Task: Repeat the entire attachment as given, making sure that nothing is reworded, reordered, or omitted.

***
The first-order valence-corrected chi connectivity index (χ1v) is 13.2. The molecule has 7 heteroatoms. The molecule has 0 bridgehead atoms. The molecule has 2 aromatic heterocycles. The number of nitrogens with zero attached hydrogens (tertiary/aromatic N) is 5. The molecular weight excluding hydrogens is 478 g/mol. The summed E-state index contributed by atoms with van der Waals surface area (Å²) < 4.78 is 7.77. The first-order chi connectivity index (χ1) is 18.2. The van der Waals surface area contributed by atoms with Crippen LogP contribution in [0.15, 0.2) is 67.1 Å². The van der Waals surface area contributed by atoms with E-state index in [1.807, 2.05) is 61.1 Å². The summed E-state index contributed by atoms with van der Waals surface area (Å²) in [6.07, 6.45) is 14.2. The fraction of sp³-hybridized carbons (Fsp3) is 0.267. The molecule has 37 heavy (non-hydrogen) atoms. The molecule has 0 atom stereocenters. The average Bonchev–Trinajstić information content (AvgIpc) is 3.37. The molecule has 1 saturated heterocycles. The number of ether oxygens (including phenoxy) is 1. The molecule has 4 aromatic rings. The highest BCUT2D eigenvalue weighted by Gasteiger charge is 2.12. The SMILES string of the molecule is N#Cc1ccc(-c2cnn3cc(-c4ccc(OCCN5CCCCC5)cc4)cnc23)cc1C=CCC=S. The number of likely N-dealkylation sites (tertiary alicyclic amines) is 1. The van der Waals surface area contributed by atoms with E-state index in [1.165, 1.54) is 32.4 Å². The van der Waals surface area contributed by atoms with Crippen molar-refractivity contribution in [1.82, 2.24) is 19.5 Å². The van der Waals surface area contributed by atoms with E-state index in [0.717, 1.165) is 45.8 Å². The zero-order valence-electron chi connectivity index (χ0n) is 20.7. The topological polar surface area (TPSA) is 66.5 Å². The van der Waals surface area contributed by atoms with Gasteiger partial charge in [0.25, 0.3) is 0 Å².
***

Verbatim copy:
The first-order valence-corrected chi connectivity index (χ1v) is 13.2. The molecule has 7 heteroatoms. The molecule has 0 bridgehead atoms. The molecule has 2 aromatic heterocycles. The number of nitrogens with zero attached hydrogens (tertiary/aromatic N) is 5. The molecular weight excluding hydrogens is 478 g/mol. The summed E-state index contributed by atoms with van der Waals surface area (Å²) < 4.78 is 7.77. The first-order chi connectivity index (χ1) is 18.2. The van der Waals surface area contributed by atoms with Crippen LogP contribution in [0.15, 0.2) is 67.1 Å². The van der Waals surface area contributed by atoms with E-state index in [1.807, 2.05) is 61.1 Å². The summed E-state index contributed by atoms with van der Waals surface area (Å²) in [6.07, 6.45) is 14.2. The fraction of sp³-hybridized carbons (Fsp3) is 0.267. The molecule has 37 heavy (non-hydrogen) atoms. The molecule has 0 atom stereocenters. The average Bonchev–Trinajstić information content (AvgIpc) is 3.37. The molecule has 1 saturated heterocycles. The number of ether oxygens (including phenoxy) is 1. The molecule has 4 aromatic rings. The highest BCUT2D eigenvalue weighted by Gasteiger charge is 2.12. The SMILES string of the molecule is N#Cc1ccc(-c2cnn3cc(-c4ccc(OCCN5CCCCC5)cc4)cnc23)cc1C=CCC=S. The number of likely N-dealkylation sites (tertiary alicyclic amines) is 1. The van der Waals surface area contributed by atoms with E-state index in [1.165, 1.54) is 32.4 Å². The van der Waals surface area contributed by atoms with Crippen molar-refractivity contribution in [1.82, 2.24) is 19.5 Å². The van der Waals surface area contributed by atoms with E-state index in [0.717, 1.165) is 45.8 Å². The zero-order valence-electron chi connectivity index (χ0n) is 20.7. The topological polar surface area (TPSA) is 66.5 Å². The van der Waals surface area contributed by atoms with Gasteiger partial charge in [0.25, 0.3) is 0 Å².